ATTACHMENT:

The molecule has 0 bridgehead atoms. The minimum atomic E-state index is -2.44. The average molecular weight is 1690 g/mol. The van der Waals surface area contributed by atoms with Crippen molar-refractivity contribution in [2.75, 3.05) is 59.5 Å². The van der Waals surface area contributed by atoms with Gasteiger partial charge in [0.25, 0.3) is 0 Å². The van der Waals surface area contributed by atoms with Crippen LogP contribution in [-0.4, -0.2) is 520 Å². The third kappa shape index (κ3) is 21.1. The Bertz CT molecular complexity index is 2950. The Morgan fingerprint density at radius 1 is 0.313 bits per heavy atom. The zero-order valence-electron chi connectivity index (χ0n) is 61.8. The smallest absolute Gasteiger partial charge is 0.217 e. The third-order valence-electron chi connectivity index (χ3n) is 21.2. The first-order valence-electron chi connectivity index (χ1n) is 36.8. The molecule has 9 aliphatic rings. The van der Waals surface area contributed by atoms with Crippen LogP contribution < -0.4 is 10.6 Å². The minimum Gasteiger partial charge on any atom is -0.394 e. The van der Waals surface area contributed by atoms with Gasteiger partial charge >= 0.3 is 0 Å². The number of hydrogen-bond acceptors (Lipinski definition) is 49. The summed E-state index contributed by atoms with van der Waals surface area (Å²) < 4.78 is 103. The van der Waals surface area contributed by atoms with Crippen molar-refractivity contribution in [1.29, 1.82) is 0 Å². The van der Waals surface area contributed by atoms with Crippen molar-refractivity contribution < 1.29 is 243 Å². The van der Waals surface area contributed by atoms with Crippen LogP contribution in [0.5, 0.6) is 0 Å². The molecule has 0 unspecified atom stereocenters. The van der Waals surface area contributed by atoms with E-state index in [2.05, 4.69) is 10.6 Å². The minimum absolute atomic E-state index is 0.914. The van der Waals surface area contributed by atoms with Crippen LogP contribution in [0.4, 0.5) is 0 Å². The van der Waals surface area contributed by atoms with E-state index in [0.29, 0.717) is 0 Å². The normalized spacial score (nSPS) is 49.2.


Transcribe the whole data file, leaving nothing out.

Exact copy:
The molecule has 0 bridgehead atoms. The minimum atomic E-state index is -2.44. The average molecular weight is 1690 g/mol. The van der Waals surface area contributed by atoms with Crippen molar-refractivity contribution in [2.75, 3.05) is 59.5 Å². The van der Waals surface area contributed by atoms with Gasteiger partial charge in [0.25, 0.3) is 0 Å². The van der Waals surface area contributed by atoms with Crippen LogP contribution in [-0.4, -0.2) is 520 Å². The third kappa shape index (κ3) is 21.1. The Bertz CT molecular complexity index is 2950. The Morgan fingerprint density at radius 1 is 0.313 bits per heavy atom. The zero-order valence-electron chi connectivity index (χ0n) is 61.8. The smallest absolute Gasteiger partial charge is 0.217 e. The third-order valence-electron chi connectivity index (χ3n) is 21.2. The first-order valence-electron chi connectivity index (χ1n) is 36.8. The molecule has 9 aliphatic rings. The van der Waals surface area contributed by atoms with Crippen LogP contribution < -0.4 is 10.6 Å². The minimum Gasteiger partial charge on any atom is -0.394 e. The van der Waals surface area contributed by atoms with Gasteiger partial charge >= 0.3 is 0 Å². The number of hydrogen-bond acceptors (Lipinski definition) is 49. The summed E-state index contributed by atoms with van der Waals surface area (Å²) < 4.78 is 103. The van der Waals surface area contributed by atoms with Crippen molar-refractivity contribution in [1.29, 1.82) is 0 Å². The van der Waals surface area contributed by atoms with Crippen molar-refractivity contribution < 1.29 is 243 Å². The van der Waals surface area contributed by atoms with Crippen LogP contribution in [0.5, 0.6) is 0 Å². The molecule has 0 unspecified atom stereocenters. The van der Waals surface area contributed by atoms with E-state index in [2.05, 4.69) is 10.6 Å². The minimum absolute atomic E-state index is 0.914. The van der Waals surface area contributed by atoms with Crippen LogP contribution in [0.4, 0.5) is 0 Å². The van der Waals surface area contributed by atoms with E-state index in [0.29, 0.717) is 0 Å². The normalized spacial score (nSPS) is 49.2.